Child Support in Florida and Duplicate Cases was last modified: September 3rd, 2015 by Howard Iken

Child Support in Florida and Duplicate Cases

Child Support – Recent Trends


Many Florida child support attorneys will tell you that child support is cut and dried and not subject to manipulation or change. Child support in Florida goes by the income of the parties and nothing more. But that is not the truth about support cases. There are many areas of technicalities in the courts and many opportunities to improve your situation. There are also many traps to avoid.Florida Child Support Lawyers

The Recent Trend in Courts


A major trend in Florida courts is to leave Department of Revenue (DOR) cases alone and maintain support orders unchanged. Years ago it was common practice for a divorce or paternity court to readdress child support – even if it was already set by a child support hearing officer in a DOR case. That still seems to be the situation in many court jurisdictions.  But recently many judges do not want to adjust the prior DOR support order. Now, there is a growing trend to conduct a divorce or paternity case and address parenting time – but to leave intact the separate DOR support case. That trend appears to be growing and must be investigated as part of case planning for any divorce or paternity case in Florida.


Pros and Cons


There are pros and cons to this trend, depending on whether you are the obligor or obligee for child support.  There can also be upsides or downsides considering whether the support order is excessively high or low. The first issue to deal with is the presence of two distinct cases, with separate case numbers. If you have retained a lawyer for your child support issue the potential cost would rise due to the presence of two cases. Two cases means two judges, two sets of hearings, two filing fees, and two separate processes to keep track of. Attorney fees are always going to rise when there are two cases.  The advantages can be strategic issues relating to the fact that two cases present a higher barrier for the other party to address.

dor, department of revenue, child support enforcement

Evolving Procedure


Here is the practical side of the current trend. A person paying child support that also goes through a divorce or paternity case must conduct their case, establish a parenting plan, mediate, wind through all other issues, finish the case – and then reopen the Florida Dept of Revenue child support case for modification. That involves a new filing fee, new process server, and an entire new support case. On top of that there is a new judge that is devoted to those types of cases. Add in the fact there is another opponent to deal with – the Florida Department of Revenue.  And the DOR can be stubborn about child support modification. In most courts, the DOR retains its own attorney. Sometimes that attorney is from the Florida Attorney General’s office. Sometimes the Florida State Attorney’s office represents the DOR. In some counties, the DOR retains a private law firm. No matter which county you file your case in there is a dizzying array of different people to deal with.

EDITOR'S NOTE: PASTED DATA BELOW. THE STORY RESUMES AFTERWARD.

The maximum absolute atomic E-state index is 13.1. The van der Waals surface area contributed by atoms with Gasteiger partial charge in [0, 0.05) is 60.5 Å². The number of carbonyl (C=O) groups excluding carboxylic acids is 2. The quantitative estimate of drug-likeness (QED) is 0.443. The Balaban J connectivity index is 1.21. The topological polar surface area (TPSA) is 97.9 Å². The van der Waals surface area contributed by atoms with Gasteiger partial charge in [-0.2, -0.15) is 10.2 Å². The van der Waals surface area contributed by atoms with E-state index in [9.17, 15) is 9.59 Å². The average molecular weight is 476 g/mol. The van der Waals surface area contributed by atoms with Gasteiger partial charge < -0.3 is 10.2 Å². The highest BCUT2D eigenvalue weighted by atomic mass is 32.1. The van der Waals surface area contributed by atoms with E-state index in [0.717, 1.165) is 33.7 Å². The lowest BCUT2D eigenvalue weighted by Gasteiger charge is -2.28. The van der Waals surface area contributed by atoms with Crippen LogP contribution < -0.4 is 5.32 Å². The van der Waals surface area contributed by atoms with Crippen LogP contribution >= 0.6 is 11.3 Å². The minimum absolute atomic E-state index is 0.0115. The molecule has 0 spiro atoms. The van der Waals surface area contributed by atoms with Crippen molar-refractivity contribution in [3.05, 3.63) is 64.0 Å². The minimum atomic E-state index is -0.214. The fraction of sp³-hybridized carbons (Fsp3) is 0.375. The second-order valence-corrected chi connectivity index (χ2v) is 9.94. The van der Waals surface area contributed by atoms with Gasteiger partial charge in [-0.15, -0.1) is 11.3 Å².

On top of the necessity to open a second case, DOR cases tend to be wasteful of time for private child support attorneys in most Florida counties. Instead of a tightly scheduled hearing time, many DOR hearings are scheduled in blocks. That means your attorney may have to wait in the hallway one to two hours before the hearing. The bottom line is that the separate child support case will be a duplicate effort by you or your attorney.


Our Child Support Attorneys


The child support attorneys at Ayo and Iken PLC have experience dealing with Florida Department of Revenue Child Support Enforcement and how they interact with paternity, custody, and divorce cases. Careful handling of your child support case can help you save money and can help prevent duplicate effort.


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